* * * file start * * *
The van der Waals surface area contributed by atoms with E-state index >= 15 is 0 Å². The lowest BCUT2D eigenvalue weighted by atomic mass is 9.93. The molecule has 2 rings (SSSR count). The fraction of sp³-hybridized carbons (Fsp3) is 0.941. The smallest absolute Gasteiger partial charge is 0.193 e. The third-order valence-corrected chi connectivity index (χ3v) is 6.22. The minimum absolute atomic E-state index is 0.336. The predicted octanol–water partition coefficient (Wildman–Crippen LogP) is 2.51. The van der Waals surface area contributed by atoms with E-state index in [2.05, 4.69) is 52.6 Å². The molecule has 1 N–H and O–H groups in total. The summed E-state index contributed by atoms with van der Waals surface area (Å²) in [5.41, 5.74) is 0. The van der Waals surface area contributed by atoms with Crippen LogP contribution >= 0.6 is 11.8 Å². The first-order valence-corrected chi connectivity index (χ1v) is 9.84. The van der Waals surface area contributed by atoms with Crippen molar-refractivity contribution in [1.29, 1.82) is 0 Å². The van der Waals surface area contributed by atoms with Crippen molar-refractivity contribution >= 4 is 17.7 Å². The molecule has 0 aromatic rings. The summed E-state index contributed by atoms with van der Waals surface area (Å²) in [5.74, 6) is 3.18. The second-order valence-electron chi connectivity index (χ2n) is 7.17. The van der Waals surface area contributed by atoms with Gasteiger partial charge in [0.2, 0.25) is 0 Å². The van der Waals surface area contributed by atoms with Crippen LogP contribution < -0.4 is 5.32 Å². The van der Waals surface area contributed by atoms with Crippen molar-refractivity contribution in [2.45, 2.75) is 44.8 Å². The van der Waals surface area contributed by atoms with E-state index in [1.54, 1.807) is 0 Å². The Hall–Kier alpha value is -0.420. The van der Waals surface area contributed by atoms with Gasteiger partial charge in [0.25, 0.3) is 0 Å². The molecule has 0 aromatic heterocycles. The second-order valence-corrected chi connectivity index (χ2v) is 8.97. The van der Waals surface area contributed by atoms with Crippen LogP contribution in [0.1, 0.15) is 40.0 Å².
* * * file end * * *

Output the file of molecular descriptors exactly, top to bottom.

The van der Waals surface area contributed by atoms with E-state index >= 15 is 0 Å². The lowest BCUT2D eigenvalue weighted by atomic mass is 9.93. The molecule has 2 rings (SSSR count). The fraction of sp³-hybridized carbons (Fsp3) is 0.941. The smallest absolute Gasteiger partial charge is 0.193 e. The third-order valence-corrected chi connectivity index (χ3v) is 6.22. The minimum absolute atomic E-state index is 0.336. The predicted octanol–water partition coefficient (Wildman–Crippen LogP) is 2.51. The van der Waals surface area contributed by atoms with E-state index in [2.05, 4.69) is 52.6 Å². The molecule has 1 N–H and O–H groups in total. The summed E-state index contributed by atoms with van der Waals surface area (Å²) in [5.41, 5.74) is 0. The van der Waals surface area contributed by atoms with Crippen LogP contribution >= 0.6 is 11.8 Å². The first-order valence-corrected chi connectivity index (χ1v) is 9.84. The van der Waals surface area contributed by atoms with Crippen molar-refractivity contribution in [1.29, 1.82) is 0 Å². The van der Waals surface area contributed by atoms with Crippen molar-refractivity contribution >= 4 is 17.7 Å². The molecule has 0 aromatic rings. The summed E-state index contributed by atoms with van der Waals surface area (Å²) in [5.74, 6) is 3.18. The second-order valence-electron chi connectivity index (χ2n) is 7.17. The van der Waals surface area contributed by atoms with Gasteiger partial charge in [0.2, 0.25) is 0 Å². The van der Waals surface area contributed by atoms with Crippen LogP contribution < -0.4 is 5.32 Å². The van der Waals surface area contributed by atoms with Crippen molar-refractivity contribution in [2.45, 2.75) is 44.8 Å². The van der Waals surface area contributed by atoms with E-state index in [1.54, 1.807) is 0 Å². The Hall–Kier alpha value is -0.420. The van der Waals surface area contributed by atoms with Gasteiger partial charge in [0.25, 0.3) is 0 Å². The molecule has 0 aromatic heterocycles. The second-order valence-corrected chi connectivity index (χ2v) is 8.97. The van der Waals surface area contributed by atoms with Crippen LogP contribution in [0.1, 0.15) is 40.0 Å².